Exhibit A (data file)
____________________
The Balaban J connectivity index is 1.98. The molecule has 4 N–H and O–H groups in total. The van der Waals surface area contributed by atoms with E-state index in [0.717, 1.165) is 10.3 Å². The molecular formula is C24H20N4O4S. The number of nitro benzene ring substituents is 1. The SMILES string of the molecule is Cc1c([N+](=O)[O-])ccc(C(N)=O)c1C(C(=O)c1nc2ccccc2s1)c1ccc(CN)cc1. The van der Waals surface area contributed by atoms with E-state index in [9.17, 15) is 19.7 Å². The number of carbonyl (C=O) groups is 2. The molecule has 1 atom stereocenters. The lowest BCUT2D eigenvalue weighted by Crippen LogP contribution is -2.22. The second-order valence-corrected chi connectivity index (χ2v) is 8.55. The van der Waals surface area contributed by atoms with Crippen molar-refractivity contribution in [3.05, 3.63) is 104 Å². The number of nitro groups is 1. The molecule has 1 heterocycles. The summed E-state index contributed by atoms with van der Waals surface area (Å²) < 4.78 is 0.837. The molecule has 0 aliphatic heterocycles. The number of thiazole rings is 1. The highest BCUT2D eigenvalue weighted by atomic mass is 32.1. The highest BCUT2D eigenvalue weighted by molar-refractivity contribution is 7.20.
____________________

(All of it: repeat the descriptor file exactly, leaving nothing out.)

The Balaban J connectivity index is 1.98. The molecule has 4 N–H and O–H groups in total. The van der Waals surface area contributed by atoms with E-state index in [0.717, 1.165) is 10.3 Å². The molecular formula is C24H20N4O4S. The number of nitro benzene ring substituents is 1. The SMILES string of the molecule is Cc1c([N+](=O)[O-])ccc(C(N)=O)c1C(C(=O)c1nc2ccccc2s1)c1ccc(CN)cc1. The van der Waals surface area contributed by atoms with E-state index in [9.17, 15) is 19.7 Å². The number of carbonyl (C=O) groups is 2. The molecule has 1 atom stereocenters. The lowest BCUT2D eigenvalue weighted by Crippen LogP contribution is -2.22. The second-order valence-corrected chi connectivity index (χ2v) is 8.55. The van der Waals surface area contributed by atoms with Crippen molar-refractivity contribution in [3.05, 3.63) is 104 Å². The number of nitro groups is 1. The molecule has 1 heterocycles. The summed E-state index contributed by atoms with van der Waals surface area (Å²) < 4.78 is 0.837. The molecule has 0 aliphatic heterocycles. The number of thiazole rings is 1. The highest BCUT2D eigenvalue weighted by atomic mass is 32.1. The highest BCUT2D eigenvalue weighted by molar-refractivity contribution is 7.20.